Northern Black Korhaan or White-quilled Bustard (Afrotis afraoides)
This bird is one of the characters of semi-arid grasslands. In flight the white primary “windows” are diagnostic. It is a conspicuous bird, with a plain black neck, bright yellow legs and red base to the bill being key features. It is common and widespread, mostly sedentary and usually solitary.
The call is a raucous “kraak kraak” from the ground. It has faster notes in display flight.
It lives in arid and semi-arid savannah and grassland and also old agricultural lands. Its eating habits are omnivorous, preferring insects and small reptiles, also seeds. It’s eggs are laid on bare ground.
Courtship is elaborate, involving multiple females and one male and featuring exaggeratedly undulating flight displays, playful chasing and the male displaying his white breast patches. The male is extremely protective of his 200-300 m2 territory, fighting other males by striking with his wings, after which the other male usually flies off.
Fork-tailed Drongo, Common Drongo, African Drongo, or Savannah Drongo (Dicrurus adsimilis),
This is a difficult bird to get a good photo of.. the eye is dark red and with the black colouring it always appears as though it has no eyes…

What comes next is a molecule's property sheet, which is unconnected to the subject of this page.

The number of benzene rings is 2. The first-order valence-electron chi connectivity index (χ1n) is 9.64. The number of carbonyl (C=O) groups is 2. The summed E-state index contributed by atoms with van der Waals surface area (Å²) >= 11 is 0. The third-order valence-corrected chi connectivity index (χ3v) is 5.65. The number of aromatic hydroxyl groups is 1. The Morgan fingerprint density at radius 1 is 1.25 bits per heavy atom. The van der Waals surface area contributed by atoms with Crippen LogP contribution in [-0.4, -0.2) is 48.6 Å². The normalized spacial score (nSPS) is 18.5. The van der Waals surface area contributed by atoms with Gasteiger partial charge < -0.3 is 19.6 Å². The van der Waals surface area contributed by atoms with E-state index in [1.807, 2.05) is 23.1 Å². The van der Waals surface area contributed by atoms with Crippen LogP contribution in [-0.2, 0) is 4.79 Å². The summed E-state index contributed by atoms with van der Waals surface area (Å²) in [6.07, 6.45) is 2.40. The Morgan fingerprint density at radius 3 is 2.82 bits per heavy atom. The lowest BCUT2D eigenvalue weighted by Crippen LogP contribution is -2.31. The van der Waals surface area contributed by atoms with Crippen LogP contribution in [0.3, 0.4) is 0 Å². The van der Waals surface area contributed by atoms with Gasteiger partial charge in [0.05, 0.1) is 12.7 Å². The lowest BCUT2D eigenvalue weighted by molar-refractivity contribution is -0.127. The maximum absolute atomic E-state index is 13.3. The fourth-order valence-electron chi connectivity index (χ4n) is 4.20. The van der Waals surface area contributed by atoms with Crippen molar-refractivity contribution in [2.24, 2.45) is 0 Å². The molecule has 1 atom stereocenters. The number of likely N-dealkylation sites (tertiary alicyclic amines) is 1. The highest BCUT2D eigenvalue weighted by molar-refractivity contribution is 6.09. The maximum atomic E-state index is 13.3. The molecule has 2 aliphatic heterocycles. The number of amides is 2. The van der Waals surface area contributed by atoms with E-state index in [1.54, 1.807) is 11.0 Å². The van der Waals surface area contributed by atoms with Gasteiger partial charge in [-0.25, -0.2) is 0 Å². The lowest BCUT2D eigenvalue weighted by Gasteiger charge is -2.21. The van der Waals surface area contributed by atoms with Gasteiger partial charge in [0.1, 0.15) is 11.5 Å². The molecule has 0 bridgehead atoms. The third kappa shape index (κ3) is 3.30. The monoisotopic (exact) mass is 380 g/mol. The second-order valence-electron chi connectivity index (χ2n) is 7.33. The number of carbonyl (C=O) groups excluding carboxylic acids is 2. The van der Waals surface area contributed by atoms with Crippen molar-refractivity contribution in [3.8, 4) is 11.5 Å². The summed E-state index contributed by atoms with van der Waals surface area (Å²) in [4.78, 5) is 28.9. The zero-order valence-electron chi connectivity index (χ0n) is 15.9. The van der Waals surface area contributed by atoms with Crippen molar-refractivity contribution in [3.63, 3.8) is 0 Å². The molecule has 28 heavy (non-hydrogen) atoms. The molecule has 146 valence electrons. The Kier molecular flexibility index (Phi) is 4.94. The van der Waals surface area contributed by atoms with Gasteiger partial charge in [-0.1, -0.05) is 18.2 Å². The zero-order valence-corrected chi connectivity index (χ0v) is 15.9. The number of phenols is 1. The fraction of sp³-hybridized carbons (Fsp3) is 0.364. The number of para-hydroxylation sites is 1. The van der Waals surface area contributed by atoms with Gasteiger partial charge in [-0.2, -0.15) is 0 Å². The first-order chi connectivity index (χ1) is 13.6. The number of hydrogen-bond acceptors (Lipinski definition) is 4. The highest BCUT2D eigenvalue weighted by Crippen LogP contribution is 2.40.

The Fork-tailed Drongo is a common and widespread resident breeder in Africa south of the Sahara. These insect-eating birds are usually found in open forests or bush.
These are aggressive and fearless birds, given their small size, and will attack much larger species, including birds of prey. The male is mainly glossy black, although the wings are duller. It is large-headed and has the forked tail which gives the species its name. The female is similar but less glossy. The bill is black and heavy, and the eye is red.
The Fork-tailed Drongo is 20 cm long. It has short legs and sits very upright whilst perched, like a shrike. It fly catches, or takes prey from the ground and if there’s a bush fire you find it there.
I actually managed to get the eye in the photo on the left…